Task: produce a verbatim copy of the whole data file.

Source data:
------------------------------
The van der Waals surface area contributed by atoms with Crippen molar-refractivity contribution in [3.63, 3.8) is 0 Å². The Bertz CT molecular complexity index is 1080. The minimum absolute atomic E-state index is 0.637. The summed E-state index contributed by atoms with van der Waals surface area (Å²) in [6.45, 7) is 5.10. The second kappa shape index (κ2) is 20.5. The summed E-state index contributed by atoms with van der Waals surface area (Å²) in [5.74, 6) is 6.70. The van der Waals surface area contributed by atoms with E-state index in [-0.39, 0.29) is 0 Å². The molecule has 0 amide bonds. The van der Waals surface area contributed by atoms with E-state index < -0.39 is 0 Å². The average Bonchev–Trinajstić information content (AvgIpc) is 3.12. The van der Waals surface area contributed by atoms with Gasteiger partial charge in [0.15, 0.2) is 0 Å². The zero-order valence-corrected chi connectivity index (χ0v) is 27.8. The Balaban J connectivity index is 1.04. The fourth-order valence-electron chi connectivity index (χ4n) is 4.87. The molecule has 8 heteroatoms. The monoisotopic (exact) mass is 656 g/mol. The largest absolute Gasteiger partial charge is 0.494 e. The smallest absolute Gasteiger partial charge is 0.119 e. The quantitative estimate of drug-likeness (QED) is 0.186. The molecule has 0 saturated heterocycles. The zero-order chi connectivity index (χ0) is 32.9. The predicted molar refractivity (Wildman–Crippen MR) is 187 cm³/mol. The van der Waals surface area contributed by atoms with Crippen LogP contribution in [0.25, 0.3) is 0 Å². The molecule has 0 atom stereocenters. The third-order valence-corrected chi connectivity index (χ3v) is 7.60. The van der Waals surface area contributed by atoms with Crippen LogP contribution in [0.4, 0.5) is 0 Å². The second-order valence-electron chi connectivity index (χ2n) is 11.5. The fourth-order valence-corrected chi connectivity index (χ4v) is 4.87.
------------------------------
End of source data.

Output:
The van der Waals surface area contributed by atoms with Crippen molar-refractivity contribution in [3.63, 3.8) is 0 Å². The Bertz CT molecular complexity index is 1080. The minimum absolute atomic E-state index is 0.637. The summed E-state index contributed by atoms with van der Waals surface area (Å²) in [6.45, 7) is 5.10. The second kappa shape index (κ2) is 20.5. The summed E-state index contributed by atoms with van der Waals surface area (Å²) in [5.74, 6) is 6.70. The van der Waals surface area contributed by atoms with E-state index in [-0.39, 0.29) is 0 Å². The molecule has 0 amide bonds. The van der Waals surface area contributed by atoms with E-state index < -0.39 is 0 Å². The average Bonchev–Trinajstić information content (AvgIpc) is 3.12. The van der Waals surface area contributed by atoms with Gasteiger partial charge in [0.15, 0.2) is 0 Å². The zero-order valence-corrected chi connectivity index (χ0v) is 27.8. The Balaban J connectivity index is 1.04. The fourth-order valence-electron chi connectivity index (χ4n) is 4.87. The molecule has 8 heteroatoms. The monoisotopic (exact) mass is 656 g/mol. The largest absolute Gasteiger partial charge is 0.494 e. The smallest absolute Gasteiger partial charge is 0.119 e. The quantitative estimate of drug-likeness (QED) is 0.186. The molecule has 0 saturated heterocycles. The zero-order chi connectivity index (χ0) is 32.9. The predicted molar refractivity (Wildman–Crippen MR) is 187 cm³/mol. The van der Waals surface area contributed by atoms with Crippen LogP contribution in [0.25, 0.3) is 0 Å². The molecule has 0 atom stereocenters. The third-order valence-corrected chi connectivity index (χ3v) is 7.60. The van der Waals surface area contributed by atoms with Crippen LogP contribution in [0.4, 0.5) is 0 Å². The second-order valence-electron chi connectivity index (χ2n) is 11.5. The fourth-order valence-corrected chi connectivity index (χ4v) is 4.87.